(Originally published in The News Review on December 1, 2015)
The beautiful Italian actress Sophia Loren once famously exclaimed, “Everything you see I owe to spaghetti.” If that's not enough reason to keep pasta in your diet, I don't know what is.
Spaghetti with meat sauce makes a regular appearance on the menu at our house. With just a little extra work though, I can turn that sauce into a pan of five-layer lasagne. It's a dish I often make when everyone's home for the holidays. With a universally loved, do-ahead dish like this in the refrigerator or freezer, I'm ready for anything the crazy, busy month of December brings on. And leftovers are easily reheated when we tire of turkey sandwiches.
I used to find making lasagne a bit tedious. In addition to cooking the sauce and grating the cheeses, you also had to boil the lasagne noodles before assembling the layers. Typical wavy-edged lasagne noodles, just flour and water, were boiled until almost tender, drained and then rinsed before using. Invariably, some of them split or broke while cooking and they were slippery and slimy to handle. They also added 20-30 minutes of prep time while you heated a large pot of water and cooked them al dente. The introduction of “no-boil” or “oven ready” lasagne noodles has simplified the process immensely.
I was first introduced to oven-ready lasagne noodles when my oldest daughter had her high school French class over for a movie night. One of her classmates was an Italian exchange student and he brought a pan of lasagne to bake on site. He popped up several times during the movie to check on it and I was curious about the wide, flat noodles. He told me his mother always used dried sheets of rich egg pasta and that they didn't need to be boiled ahead of time. One bite of the finished dish and I've never looked back.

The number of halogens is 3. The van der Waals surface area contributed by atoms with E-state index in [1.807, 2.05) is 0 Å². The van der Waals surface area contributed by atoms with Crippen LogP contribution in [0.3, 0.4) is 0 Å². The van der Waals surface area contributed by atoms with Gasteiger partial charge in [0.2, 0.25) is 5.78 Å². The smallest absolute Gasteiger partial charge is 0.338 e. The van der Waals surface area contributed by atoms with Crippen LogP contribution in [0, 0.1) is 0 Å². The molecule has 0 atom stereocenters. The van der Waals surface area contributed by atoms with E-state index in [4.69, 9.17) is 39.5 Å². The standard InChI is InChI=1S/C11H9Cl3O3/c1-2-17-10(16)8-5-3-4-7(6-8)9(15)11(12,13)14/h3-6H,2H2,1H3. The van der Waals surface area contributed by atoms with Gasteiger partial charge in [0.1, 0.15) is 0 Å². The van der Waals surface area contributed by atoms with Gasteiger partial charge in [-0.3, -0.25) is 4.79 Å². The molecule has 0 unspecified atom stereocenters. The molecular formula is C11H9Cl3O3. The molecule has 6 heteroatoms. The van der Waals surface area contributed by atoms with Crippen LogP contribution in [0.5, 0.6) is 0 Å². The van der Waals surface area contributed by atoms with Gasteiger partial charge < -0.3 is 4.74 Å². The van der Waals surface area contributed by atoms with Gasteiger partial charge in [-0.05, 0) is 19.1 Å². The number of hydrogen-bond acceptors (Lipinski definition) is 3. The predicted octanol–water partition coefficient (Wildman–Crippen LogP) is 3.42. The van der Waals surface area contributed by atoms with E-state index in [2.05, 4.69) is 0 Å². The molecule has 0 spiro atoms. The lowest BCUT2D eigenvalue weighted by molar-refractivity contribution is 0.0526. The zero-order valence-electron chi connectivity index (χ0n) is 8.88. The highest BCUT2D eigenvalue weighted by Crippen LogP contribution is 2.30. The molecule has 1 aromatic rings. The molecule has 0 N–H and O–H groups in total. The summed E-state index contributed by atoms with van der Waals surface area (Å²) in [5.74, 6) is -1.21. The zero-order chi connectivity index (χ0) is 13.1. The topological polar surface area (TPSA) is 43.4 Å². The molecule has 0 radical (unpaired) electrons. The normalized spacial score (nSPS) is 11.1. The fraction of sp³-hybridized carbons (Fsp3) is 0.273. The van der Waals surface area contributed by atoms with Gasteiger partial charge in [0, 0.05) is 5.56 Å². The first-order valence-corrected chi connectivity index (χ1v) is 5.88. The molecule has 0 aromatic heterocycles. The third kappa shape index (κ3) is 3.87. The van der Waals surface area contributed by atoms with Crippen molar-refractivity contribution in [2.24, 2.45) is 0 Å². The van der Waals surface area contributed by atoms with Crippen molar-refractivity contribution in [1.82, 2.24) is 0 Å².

Barilla® is the only brand I've found in local stores (Fred Meyer and Safeway both carry it; Sherm's does not) that makes the flat, dried sheets of egg pasta. Other brands make a “no-boil” lasagne noodle labeled as a “macaroni product” that I have not used.
The recipe I'm sharing today is adapted from my mother-in-law's recipe. I've never cared for the texture of ricotta cheese, so I always liked that Rosemary used cottage cheese in place of it. I've substituted tomato juice (home-canned is delicious, if you have it), which adds the additional liquid needed for the oven ready noodles and I like petite-diced tomatoes instead of whole tomatoes. I use local ground beef combined with mild, sweet Italian sausage from the Umpqua Valley's very own Circle Star Ranch. A leafy green salad and crusty bread are all I need to round out the meal. Buon appetito!
If you've got a cook to buy for or need to drop a few hints for yourself, I heartily recommend the following items:
Norpro Grip EZ Scoop Scrape and Mix Spatula
My friend Laura Smith gave me this last year and I liked it so well, I bought one for each of my daughters. It's sturdy enough for mixing thick batters, yet the flexible edges and pointed tip let you scrape every last bit out of the bowl or measuring cup.
A double-bowl lemon and lime squeezer
This was another gift from Laura. (She comes up with the best ideas!) It's a tool I would never have bought for myself, thinking it would not deserve precious drawer space. Oh, how wrong I was! It's much more efficient than the reamer type lemon juicers and so much fun to use. It literally turns the lemon or lime half inside out, extracting every drop of juice. Mine is bright yellow and green and makes me smile every time I reach for it.
A Lodge enameled cast iron Dutch oven